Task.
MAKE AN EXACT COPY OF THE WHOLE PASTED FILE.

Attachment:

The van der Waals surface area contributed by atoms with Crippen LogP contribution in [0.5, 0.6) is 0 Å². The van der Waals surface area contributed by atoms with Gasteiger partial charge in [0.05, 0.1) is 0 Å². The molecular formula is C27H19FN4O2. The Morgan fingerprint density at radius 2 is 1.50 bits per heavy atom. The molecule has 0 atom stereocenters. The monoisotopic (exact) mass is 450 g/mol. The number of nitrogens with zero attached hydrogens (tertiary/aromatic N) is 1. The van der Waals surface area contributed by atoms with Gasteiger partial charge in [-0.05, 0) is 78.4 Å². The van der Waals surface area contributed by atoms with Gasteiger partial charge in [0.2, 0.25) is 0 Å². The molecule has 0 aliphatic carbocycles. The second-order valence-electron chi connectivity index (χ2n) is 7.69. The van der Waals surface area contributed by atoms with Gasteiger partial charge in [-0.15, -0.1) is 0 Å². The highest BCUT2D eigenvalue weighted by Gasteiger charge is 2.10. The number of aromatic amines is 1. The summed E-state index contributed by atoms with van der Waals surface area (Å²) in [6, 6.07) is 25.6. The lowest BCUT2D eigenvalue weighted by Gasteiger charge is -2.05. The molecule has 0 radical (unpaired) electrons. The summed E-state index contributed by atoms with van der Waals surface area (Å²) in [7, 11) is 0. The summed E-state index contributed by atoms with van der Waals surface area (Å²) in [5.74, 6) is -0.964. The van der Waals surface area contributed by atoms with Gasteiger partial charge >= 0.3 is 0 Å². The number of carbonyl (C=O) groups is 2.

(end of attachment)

The van der Waals surface area contributed by atoms with Crippen LogP contribution in [0.5, 0.6) is 0 Å². The van der Waals surface area contributed by atoms with Gasteiger partial charge in [0.05, 0.1) is 0 Å². The molecular formula is C27H19FN4O2. The Morgan fingerprint density at radius 2 is 1.50 bits per heavy atom. The molecule has 0 atom stereocenters. The monoisotopic (exact) mass is 450 g/mol. The number of nitrogens with zero attached hydrogens (tertiary/aromatic N) is 1. The van der Waals surface area contributed by atoms with Gasteiger partial charge in [-0.05, 0) is 78.4 Å². The van der Waals surface area contributed by atoms with Gasteiger partial charge in [0.2, 0.25) is 0 Å². The molecule has 0 aliphatic carbocycles. The second-order valence-electron chi connectivity index (χ2n) is 7.69. The van der Waals surface area contributed by atoms with Gasteiger partial charge in [-0.15, -0.1) is 0 Å². The highest BCUT2D eigenvalue weighted by Gasteiger charge is 2.10. The number of aromatic amines is 1. The summed E-state index contributed by atoms with van der Waals surface area (Å²) in [6, 6.07) is 25.6. The lowest BCUT2D eigenvalue weighted by Gasteiger charge is -2.05. The molecule has 0 radical (unpaired) electrons. The summed E-state index contributed by atoms with van der Waals surface area (Å²) in [7, 11) is 0. The summed E-state index contributed by atoms with van der Waals surface area (Å²) in [5.74, 6) is -0.964. The van der Waals surface area contributed by atoms with Gasteiger partial charge >= 0.3 is 0 Å². The number of carbonyl (C=O) groups is 2.